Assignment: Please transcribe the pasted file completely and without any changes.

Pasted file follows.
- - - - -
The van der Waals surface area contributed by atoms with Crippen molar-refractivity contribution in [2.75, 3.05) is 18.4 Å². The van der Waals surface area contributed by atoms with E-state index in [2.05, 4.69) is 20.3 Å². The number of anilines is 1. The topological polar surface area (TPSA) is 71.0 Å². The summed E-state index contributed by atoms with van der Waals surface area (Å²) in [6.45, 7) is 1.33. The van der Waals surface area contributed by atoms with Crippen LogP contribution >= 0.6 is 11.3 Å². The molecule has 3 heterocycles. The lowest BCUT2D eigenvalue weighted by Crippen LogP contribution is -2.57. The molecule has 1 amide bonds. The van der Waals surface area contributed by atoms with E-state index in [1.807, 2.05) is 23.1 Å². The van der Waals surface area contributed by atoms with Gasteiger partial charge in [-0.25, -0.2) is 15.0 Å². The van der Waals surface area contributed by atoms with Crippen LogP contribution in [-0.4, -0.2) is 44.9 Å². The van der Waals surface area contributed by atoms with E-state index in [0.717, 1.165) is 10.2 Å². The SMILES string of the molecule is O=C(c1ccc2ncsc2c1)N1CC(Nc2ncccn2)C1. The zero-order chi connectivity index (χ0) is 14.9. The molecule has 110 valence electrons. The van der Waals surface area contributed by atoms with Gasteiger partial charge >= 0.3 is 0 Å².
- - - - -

The van der Waals surface area contributed by atoms with Crippen molar-refractivity contribution in [2.75, 3.05) is 18.4 Å². The van der Waals surface area contributed by atoms with E-state index in [2.05, 4.69) is 20.3 Å². The number of anilines is 1. The topological polar surface area (TPSA) is 71.0 Å². The summed E-state index contributed by atoms with van der Waals surface area (Å²) in [6.45, 7) is 1.33. The van der Waals surface area contributed by atoms with Crippen LogP contribution >= 0.6 is 11.3 Å². The molecule has 3 heterocycles. The lowest BCUT2D eigenvalue weighted by Crippen LogP contribution is -2.57. The molecule has 1 amide bonds. The van der Waals surface area contributed by atoms with E-state index in [1.807, 2.05) is 23.1 Å². The van der Waals surface area contributed by atoms with Gasteiger partial charge in [-0.25, -0.2) is 15.0 Å². The van der Waals surface area contributed by atoms with Crippen LogP contribution in [-0.4, -0.2) is 44.9 Å². The van der Waals surface area contributed by atoms with E-state index in [0.717, 1.165) is 10.2 Å². The SMILES string of the molecule is O=C(c1ccc2ncsc2c1)N1CC(Nc2ncccn2)C1. The zero-order chi connectivity index (χ0) is 14.9. The molecule has 110 valence electrons. The van der Waals surface area contributed by atoms with Gasteiger partial charge >= 0.3 is 0 Å².